1 clove garlic, finely chopped
1 habanero chilli, de-seeded finely sliced
4-5 radishes, finely sliced
1-2 tbsp coriander, roughly chopped
½ avocado, sliced
Maldon salt and black pepper
12 soft corn tortillas
Corn oil for cooking
Place the fish in a glass bowl, adding the lime juice and coconut milk. Cover and refrigerate. You can eat it right away if you like the fish raw or let it cook for an hour or two and for more well done.
Drain the fish of most of the liquid. Add the onion, garlic, chilli, tomatoes, radishes and coriander. Gently mix together and season with salt and pepper. If using bought tortillas cut them down to a smaller size, about 8cm wide. Heat the corn oil in a frying pan and fry the tortillas until golden and crisp. Remove from the pan and drain on kitchen paper.
Put a tablespoon full of Ceviche on each tostada and a slice of avocado and sprinkle with a little extra coriander.
Thomasina Miers’ Smoked Mackerel Tostadas
330g smoked mackerel fillet
660g fresh tomato salsa
Chipotle mayonnaise (see Fool Proof Food)
1 avocado sliced
Flake the smoked mackerel with a fork and mix into the fresh tomato salsa. Spread a little chipotle mayonnaise onto each tostada and topped with shredded lettuce. Spoon over the smoked mackerel salsa and top with a slice of avocado.
For the tomato salsa, mix diced tomatoes, finely diced red onion, coriander, salt, pepper, lime juice, finely diced green chillies and olive oil in a bowl and leave aside for half an hour for the flavours to infuse.
Thomasina Miers’ Fresh Fruit Marinated in Lime and Tequila
This is a really easy pudding that looks vibrant with all its bright colours. The richness of the fruit and the touch of tequila makes it sophisticated enough to eat for a smart dinner but it’s equally fast enough to throw together for friends on a lazy weekend lunch or even for a decadent brunch!
1 pineapple, peeled
1 ripe mango, (the Pakistani honey mangoes are delicious)
a large punnet of raspberries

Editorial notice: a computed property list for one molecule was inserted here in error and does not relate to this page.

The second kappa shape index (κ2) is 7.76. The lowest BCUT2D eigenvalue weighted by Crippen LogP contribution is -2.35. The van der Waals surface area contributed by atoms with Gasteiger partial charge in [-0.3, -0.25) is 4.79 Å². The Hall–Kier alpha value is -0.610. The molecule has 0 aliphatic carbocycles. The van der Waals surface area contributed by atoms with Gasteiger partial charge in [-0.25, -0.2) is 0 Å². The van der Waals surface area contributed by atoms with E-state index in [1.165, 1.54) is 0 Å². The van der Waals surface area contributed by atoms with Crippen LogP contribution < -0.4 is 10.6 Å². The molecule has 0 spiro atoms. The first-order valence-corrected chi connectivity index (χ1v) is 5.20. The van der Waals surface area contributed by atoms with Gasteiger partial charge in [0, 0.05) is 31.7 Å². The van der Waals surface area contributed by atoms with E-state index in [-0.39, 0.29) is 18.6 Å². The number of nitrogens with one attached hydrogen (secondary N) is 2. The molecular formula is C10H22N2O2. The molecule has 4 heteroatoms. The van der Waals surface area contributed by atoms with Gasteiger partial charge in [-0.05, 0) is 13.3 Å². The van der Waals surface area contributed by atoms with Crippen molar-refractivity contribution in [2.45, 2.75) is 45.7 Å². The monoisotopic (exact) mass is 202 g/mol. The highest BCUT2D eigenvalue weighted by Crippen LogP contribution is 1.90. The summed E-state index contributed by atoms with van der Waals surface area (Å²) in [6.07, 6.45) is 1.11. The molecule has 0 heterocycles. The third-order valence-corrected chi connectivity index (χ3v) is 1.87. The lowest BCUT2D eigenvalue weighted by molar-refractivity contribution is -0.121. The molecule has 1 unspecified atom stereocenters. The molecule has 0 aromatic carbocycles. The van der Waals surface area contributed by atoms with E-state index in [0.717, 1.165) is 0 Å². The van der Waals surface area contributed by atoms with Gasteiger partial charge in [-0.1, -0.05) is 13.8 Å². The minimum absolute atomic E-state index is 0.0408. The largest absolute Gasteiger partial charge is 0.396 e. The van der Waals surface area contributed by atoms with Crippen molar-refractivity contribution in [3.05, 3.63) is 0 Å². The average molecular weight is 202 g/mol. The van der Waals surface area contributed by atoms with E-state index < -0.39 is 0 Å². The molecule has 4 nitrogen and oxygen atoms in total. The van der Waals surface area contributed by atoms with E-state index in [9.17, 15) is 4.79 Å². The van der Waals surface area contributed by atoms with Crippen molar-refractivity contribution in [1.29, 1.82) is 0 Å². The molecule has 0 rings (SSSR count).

1-2 tbsp unrefined castor sugar
juice of a lime
a few generous splashes of tequila*
a large handful of mint leaves, roughly chopped
Peel the mangoes and cut into rough chunks into a salad bowl. Top the strawberries and cut in half or in thirds if they are very large, adding to the mangoes as you go. Sprinkle over the sugar, the lime juice and the tequila and let sit for at least ten minutes in the fridge or as long as you want before pudding. Bring out before serving to allow to get to room temperature and scatter over the mint leaves.
This looks very pretty served in glass pudding bowls or tumblers.
Fool Proof Food
Thomasina Miers’ Chipotle mayonnaise
30g chipotles en adobo
90g Hellman’s mayonnaise
45ml olive oil
1-2 tsp fresh lime juice
1-2 tsp sherry vinegar
Maldon salt and freshly cracked pepper
Whisk all the ingredients up together to emulsify. If the mayonnaise is too thin, whisk in a little more mayonnaise and check for seasoning, adding salt and pepper, if it needs.
– A 1950s style ice cream parlour – opened on Pier Street in Kinsale in June this year. Owners Clare Atkinson, James Dixon and Kalai Barlow discovered a small but very good artisan producer – Clonakilty Ice Cream (087-9564693) – to supply all their ice cream in this colourful and vibrant little venue. Try the Rhubarb and Custard, Orange Crunch or Honeycomb Crunch or order a thick and creamy milkshake, blended with fresh fruit if you fancy. They also serve an excellent 100% organic, fair trade Italian coffee. Telephone 0863535264 or email email@example.com Cupcakes
are still all the rage – if you’d like to order a box of the most luscious cupcakes you’ve ever tasted, contact Siobhan Grace of Cupcake Cottage on
of Shea Displays makes cake stands in Perspex to order. We display our cupcakes on a Perspex stand with five tiers, very effective. Visit the website www.sheadisplays.com or email firstname.lastname@example.org Ludovic Lantier,
pastry sous chef at The Ritz Carlton, Powerscourt, is the winner of the first Valrhona Patisserie Championship 2009 organised by Valrhona Chocolates and Odaios Foods. His recipe Degustation of Alpaco & Tainori with Redcurrant was chosen out the six finalists on 23rd June.